A New York City subway train conductor was killed and at least 16 other people were hurt in an underground fire Friday morning, officials said.
More than 100 firefighters responded to the train blaze in Harlem, just above Central Park, at 3:18 a.m., New York City Fire Department Deputy Assistant Chief Fred Schaaf said during an early-morning news conference.
Police, fire marshals and federal agents with the Bureau of Alcohol, Tobacco, Firearms and Explosives were at the subway station at 110th Street and Central Park North on Friday investigating.
Authorities are treating the blaze as suspicious, and investigators were questioning an apparently emotionally disturbed person, two senior law enforcement officials told NBC New York. A statement from the Metropolitan Transportation Authority said it is offering an up to $50,000 for information leading to an arrest.
Among those hurt in the fire were four people who suffered life-threatening injuries and one with serious injuries, according to the fire department. In addition, 11 people, including four firefighters, sustained minor injuries.
The conductor was identified by his union as Garrett Goble, 36. He died at a hospital.
“This is a terrible tragedy ... a young man serving the public during a national crisis was killed at just 36 years of age," said Transport Workers Union Local 100 President Tony Utano in a statement. "This is a sad day for our entire City. We’re devastated.”
He said Goble had "acted heroically to move passengers to the platform out of danger."
"For this to happen, after we lost two of our union brothers to the Coronavirus, is hard to comprehend," Utano added. “These may be the darkest days that TWU Local 100 has gone through.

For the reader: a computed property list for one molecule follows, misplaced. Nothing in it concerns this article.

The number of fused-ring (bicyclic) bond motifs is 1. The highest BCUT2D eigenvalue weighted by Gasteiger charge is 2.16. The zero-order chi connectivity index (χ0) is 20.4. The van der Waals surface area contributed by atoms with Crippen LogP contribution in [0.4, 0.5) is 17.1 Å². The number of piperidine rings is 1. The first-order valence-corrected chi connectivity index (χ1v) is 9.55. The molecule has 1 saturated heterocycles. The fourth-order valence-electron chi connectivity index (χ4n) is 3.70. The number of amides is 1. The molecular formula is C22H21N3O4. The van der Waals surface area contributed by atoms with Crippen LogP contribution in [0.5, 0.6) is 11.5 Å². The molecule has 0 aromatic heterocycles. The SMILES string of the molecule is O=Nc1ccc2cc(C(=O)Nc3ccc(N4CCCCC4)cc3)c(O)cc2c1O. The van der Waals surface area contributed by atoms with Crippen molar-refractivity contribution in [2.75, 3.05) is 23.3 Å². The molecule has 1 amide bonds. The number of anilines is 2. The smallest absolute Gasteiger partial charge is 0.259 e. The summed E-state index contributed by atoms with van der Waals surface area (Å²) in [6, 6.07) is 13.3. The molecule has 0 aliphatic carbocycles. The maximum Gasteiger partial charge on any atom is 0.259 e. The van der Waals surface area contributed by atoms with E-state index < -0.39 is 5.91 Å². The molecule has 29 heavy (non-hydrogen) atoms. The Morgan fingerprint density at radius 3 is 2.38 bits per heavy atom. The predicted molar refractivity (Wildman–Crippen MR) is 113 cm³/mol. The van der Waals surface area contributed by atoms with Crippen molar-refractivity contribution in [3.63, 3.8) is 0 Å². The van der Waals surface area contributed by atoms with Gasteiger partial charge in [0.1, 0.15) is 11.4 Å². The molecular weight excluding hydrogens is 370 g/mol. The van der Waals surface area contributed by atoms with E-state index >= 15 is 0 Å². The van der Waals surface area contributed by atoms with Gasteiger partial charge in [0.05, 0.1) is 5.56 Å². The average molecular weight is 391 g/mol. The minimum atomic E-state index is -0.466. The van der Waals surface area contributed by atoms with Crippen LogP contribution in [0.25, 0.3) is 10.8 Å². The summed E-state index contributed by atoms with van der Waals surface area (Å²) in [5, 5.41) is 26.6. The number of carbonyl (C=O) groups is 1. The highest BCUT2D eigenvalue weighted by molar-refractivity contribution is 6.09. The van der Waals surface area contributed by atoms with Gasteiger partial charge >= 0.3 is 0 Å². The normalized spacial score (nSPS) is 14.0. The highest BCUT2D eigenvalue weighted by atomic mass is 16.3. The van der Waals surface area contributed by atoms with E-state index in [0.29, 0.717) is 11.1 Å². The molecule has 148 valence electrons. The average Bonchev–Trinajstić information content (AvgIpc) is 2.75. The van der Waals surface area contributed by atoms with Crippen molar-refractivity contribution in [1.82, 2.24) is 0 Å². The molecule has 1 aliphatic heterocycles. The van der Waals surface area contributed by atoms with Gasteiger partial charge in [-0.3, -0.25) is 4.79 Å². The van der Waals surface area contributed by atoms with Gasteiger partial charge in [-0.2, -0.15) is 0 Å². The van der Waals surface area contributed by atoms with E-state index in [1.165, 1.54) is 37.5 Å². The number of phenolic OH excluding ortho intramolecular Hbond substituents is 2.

"We’ve been some tough times together. We’ve had more than our share of tragedies. This is different. We can’t grieve together. We can’t mourn together, at least not physically, as we have done in the past. But we remain a family," he said.
The MTA also said that Goble, and another conductor, helped passengers escape the train and the platform.
"Our colleague was a young man who had served the people of New York City at Transit for many years. The entire MTA family mourns his death alongside a grateful city," MTA Chairman and CEO Patrick J. Foye said in a statement.
Schaaf said heavy fire came from at least one train car, and that firefighters were met with challenging high-heat conditions. Two cars were quickly evacuated.
Large plumes of smoke could be seen billowing out of street grates near where the train halted. The fire had started at Broadway and 96th Street, police said.
The fire, which broke out in a northbound train, affected service through the morning and afternoon, according to the MTA. Far fewer commuters are using the subway system during the coronavirus pandemic, but the MTA has also greatly decreased the number of trains that are running.